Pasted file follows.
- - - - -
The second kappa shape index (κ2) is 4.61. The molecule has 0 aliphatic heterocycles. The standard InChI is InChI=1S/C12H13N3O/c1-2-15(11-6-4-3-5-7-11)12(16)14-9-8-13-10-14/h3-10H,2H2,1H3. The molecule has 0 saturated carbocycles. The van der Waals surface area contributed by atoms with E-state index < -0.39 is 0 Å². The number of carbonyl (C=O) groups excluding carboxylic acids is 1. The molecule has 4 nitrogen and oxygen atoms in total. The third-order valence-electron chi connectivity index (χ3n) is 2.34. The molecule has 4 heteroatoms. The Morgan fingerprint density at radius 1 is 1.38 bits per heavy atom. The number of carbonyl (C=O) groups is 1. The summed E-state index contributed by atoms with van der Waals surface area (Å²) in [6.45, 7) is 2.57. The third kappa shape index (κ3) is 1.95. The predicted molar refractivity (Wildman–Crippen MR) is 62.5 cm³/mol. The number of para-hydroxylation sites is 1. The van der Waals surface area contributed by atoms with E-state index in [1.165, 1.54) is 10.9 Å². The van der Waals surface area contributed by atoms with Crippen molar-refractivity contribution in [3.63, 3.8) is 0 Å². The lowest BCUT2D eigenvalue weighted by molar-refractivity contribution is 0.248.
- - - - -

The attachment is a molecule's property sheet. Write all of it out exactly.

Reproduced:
The second kappa shape index (κ2) is 4.61. The molecule has 0 aliphatic heterocycles. The standard InChI is InChI=1S/C12H13N3O/c1-2-15(11-6-4-3-5-7-11)12(16)14-9-8-13-10-14/h3-10H,2H2,1H3. The molecule has 0 saturated carbocycles. The van der Waals surface area contributed by atoms with E-state index < -0.39 is 0 Å². The number of carbonyl (C=O) groups excluding carboxylic acids is 1. The molecule has 4 nitrogen and oxygen atoms in total. The third-order valence-electron chi connectivity index (χ3n) is 2.34. The molecule has 4 heteroatoms. The Morgan fingerprint density at radius 1 is 1.38 bits per heavy atom. The number of carbonyl (C=O) groups is 1. The summed E-state index contributed by atoms with van der Waals surface area (Å²) in [6.45, 7) is 2.57. The third kappa shape index (κ3) is 1.95. The predicted molar refractivity (Wildman–Crippen MR) is 62.5 cm³/mol. The number of para-hydroxylation sites is 1. The van der Waals surface area contributed by atoms with E-state index in [1.165, 1.54) is 10.9 Å². The van der Waals surface area contributed by atoms with Crippen molar-refractivity contribution in [3.63, 3.8) is 0 Å². The lowest BCUT2D eigenvalue weighted by molar-refractivity contribution is 0.248.